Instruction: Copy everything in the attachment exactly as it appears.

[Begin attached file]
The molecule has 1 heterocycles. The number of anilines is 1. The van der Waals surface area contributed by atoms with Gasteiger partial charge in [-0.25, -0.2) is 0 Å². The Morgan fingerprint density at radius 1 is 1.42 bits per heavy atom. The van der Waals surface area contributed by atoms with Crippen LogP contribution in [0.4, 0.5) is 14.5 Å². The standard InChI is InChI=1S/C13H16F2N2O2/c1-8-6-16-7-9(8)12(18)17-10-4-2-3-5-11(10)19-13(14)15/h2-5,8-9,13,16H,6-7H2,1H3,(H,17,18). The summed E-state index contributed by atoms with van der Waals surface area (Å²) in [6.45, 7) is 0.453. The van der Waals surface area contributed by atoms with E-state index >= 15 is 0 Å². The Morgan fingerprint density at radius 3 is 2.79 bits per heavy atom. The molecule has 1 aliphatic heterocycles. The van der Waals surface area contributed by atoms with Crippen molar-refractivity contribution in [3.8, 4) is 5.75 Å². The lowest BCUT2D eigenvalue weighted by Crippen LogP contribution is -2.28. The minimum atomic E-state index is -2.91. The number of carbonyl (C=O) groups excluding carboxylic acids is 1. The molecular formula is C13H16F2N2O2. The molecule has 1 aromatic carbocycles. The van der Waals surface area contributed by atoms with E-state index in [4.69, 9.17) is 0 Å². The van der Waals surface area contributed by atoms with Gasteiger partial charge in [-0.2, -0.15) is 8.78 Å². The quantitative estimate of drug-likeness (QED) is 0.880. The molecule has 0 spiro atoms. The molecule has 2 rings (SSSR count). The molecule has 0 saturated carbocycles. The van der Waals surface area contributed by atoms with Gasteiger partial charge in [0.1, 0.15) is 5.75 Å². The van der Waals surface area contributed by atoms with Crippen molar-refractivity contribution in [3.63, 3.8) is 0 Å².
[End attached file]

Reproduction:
The molecule has 1 heterocycles. The number of anilines is 1. The van der Waals surface area contributed by atoms with Gasteiger partial charge in [-0.25, -0.2) is 0 Å². The Morgan fingerprint density at radius 1 is 1.42 bits per heavy atom. The van der Waals surface area contributed by atoms with Crippen LogP contribution in [0.4, 0.5) is 14.5 Å². The standard InChI is InChI=1S/C13H16F2N2O2/c1-8-6-16-7-9(8)12(18)17-10-4-2-3-5-11(10)19-13(14)15/h2-5,8-9,13,16H,6-7H2,1H3,(H,17,18). The summed E-state index contributed by atoms with van der Waals surface area (Å²) in [6.45, 7) is 0.453. The van der Waals surface area contributed by atoms with E-state index >= 15 is 0 Å². The Morgan fingerprint density at radius 3 is 2.79 bits per heavy atom. The molecule has 1 aliphatic heterocycles. The van der Waals surface area contributed by atoms with Crippen molar-refractivity contribution in [3.8, 4) is 5.75 Å². The lowest BCUT2D eigenvalue weighted by Crippen LogP contribution is -2.28. The minimum atomic E-state index is -2.91. The number of carbonyl (C=O) groups excluding carboxylic acids is 1. The molecular formula is C13H16F2N2O2. The molecule has 1 aromatic carbocycles. The van der Waals surface area contributed by atoms with E-state index in [4.69, 9.17) is 0 Å². The van der Waals surface area contributed by atoms with Gasteiger partial charge in [-0.2, -0.15) is 8.78 Å². The quantitative estimate of drug-likeness (QED) is 0.880. The molecule has 0 spiro atoms. The molecule has 2 rings (SSSR count). The molecule has 0 saturated carbocycles. The van der Waals surface area contributed by atoms with Gasteiger partial charge in [0.1, 0.15) is 5.75 Å². The van der Waals surface area contributed by atoms with Crippen molar-refractivity contribution in [3.63, 3.8) is 0 Å².